Cotton Quay Nov 2019
Royalton Group and Frogmore’s £360m residential scheme features two towers of 48 and 37 storeys

Plans in for £365m Cotton Quay

Charlie Schouten

Developers Royalton Group and Frogmore have advanced plans for the Pier 7 site in a project which is set to include Salford Quays’ tallest tower at 48 storeys.

After a public consultation in the summer, the developers have now submitted plans for a residential-led mixed-use scheme at the 8.3-acre plot, acquired from TH Real Estate in May 2016.

While the site had outline permission for up to 800 units, secured in May 2016, the fresh proposals include a total of 1,495 homes to be delivered alongside a multi-storey car park, two hotels, extensive public realm, and ground floor commercial space.

The tallest buildings will be at the site’s western end, where there will be two towers of 37 and 48 storeys; the latter will be the tallest in Salford Quays.

The planning application put forward to Salford City Council is in hybrid form; it features full permission for 491 homes, 25,000 sq ft of retail or commercial use, one of the two planned hotels, a multi-storey car park, harbour lido baths in front of St Francis Basin, public realm, and floating gardens.

The remaining 1,004 homes are being brought forward in outline form, along with the other hotel, and a further 10,000 sq ft of commercial or retail.

With a construction value of £360m, the site is one of the largest in the pipeline in Greater Manchester and is set to be delivered on a phased basis.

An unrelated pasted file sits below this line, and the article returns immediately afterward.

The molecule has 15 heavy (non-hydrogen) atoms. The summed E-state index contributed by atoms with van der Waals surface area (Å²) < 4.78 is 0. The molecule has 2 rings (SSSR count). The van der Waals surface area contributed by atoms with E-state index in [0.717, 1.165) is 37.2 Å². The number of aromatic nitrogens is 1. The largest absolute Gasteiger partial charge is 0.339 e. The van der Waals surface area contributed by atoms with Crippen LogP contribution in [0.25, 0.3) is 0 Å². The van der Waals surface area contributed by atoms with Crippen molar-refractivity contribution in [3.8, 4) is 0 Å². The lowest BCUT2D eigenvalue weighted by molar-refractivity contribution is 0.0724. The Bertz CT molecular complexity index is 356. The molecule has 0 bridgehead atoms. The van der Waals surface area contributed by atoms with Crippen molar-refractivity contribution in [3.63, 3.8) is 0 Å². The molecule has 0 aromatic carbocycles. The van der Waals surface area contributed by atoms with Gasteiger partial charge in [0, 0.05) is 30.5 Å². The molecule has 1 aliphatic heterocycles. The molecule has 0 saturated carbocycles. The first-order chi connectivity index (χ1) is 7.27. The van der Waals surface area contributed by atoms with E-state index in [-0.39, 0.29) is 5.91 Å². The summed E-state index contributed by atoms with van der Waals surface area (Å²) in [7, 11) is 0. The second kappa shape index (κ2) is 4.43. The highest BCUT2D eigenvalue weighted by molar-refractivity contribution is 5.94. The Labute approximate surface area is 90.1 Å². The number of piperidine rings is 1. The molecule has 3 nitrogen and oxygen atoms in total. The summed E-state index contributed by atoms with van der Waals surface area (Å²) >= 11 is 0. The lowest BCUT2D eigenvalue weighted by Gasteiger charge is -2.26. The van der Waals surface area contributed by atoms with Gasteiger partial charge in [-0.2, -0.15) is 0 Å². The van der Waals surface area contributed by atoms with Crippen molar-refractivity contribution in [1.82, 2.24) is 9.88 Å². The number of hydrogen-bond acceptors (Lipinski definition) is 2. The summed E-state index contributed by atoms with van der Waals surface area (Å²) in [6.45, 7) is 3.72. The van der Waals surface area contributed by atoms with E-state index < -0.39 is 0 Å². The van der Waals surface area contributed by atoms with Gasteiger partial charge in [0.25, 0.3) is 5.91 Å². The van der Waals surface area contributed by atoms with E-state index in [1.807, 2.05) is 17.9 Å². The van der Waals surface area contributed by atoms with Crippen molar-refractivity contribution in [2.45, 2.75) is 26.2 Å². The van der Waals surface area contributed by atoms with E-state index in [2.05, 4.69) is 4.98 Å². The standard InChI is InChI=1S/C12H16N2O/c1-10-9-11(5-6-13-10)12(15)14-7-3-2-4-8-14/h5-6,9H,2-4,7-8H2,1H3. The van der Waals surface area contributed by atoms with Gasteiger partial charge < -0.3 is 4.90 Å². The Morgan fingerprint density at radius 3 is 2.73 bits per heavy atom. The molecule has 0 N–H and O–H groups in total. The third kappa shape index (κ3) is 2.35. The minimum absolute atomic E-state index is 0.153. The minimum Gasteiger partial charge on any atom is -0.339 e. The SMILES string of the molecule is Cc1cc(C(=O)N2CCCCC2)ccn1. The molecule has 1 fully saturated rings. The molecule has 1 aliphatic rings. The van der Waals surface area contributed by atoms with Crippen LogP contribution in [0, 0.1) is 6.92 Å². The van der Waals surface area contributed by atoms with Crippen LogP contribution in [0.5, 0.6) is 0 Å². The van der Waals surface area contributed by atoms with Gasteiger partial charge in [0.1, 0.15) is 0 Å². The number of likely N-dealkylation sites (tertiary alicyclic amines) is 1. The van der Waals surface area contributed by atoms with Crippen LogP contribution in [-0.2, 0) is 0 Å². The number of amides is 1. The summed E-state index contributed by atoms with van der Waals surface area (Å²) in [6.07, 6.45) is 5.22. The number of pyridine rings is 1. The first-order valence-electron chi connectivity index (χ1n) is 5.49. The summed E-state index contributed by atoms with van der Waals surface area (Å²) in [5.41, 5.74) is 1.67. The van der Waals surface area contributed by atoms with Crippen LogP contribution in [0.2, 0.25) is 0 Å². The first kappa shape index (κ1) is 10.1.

Public realm works will include a major rearrangement of the site’s infrastructure; these will be carried out early to clear the site and rearrange access; an existing spine road will be relocated to the north side of the site, while the southern side will be fully pedestrianised to create an active waterfront with ground-floor retail, commercial, and leisure uses in all the south-facing blocks.

Two new bridges will also be built to join the initial phase to later phases, while the gateway to the site will be improved with better access to Salford Quays Metrolink stop.

Cotton Quay Nov 2019 2

Planning consent is targeted for spring 2020; infrastructure and enabling works will follow by the end of next year. Funding has yet to be agreed but the phased approach means different funding partners may be sought for each phase; a similar approach will be taken to procuring contractors

The professional team includes three architects: Studio Egret West; Studio Partington; and Carey Jones Chapman Tolcher.

Lichfields is advising on planning, while the professional team also includes GIA, Curtins, Arcadis, MTT and Heyne Tilett Steel.

Nathan Matta, planning director at Lichfields, said: “The team has worked extremely hard to submit this application. If approved, this scheme would create a new sustainable community introducing a much-needed mix of high- quality new homes; bespoke leisure and recreation provision; biodiversity enhancements; and opportunities to continue the areas rapid economic growth.

“We look forward to continuing to work with Salford City Council, key stakeholders and residents as we progress through the planning process.”

Your Comments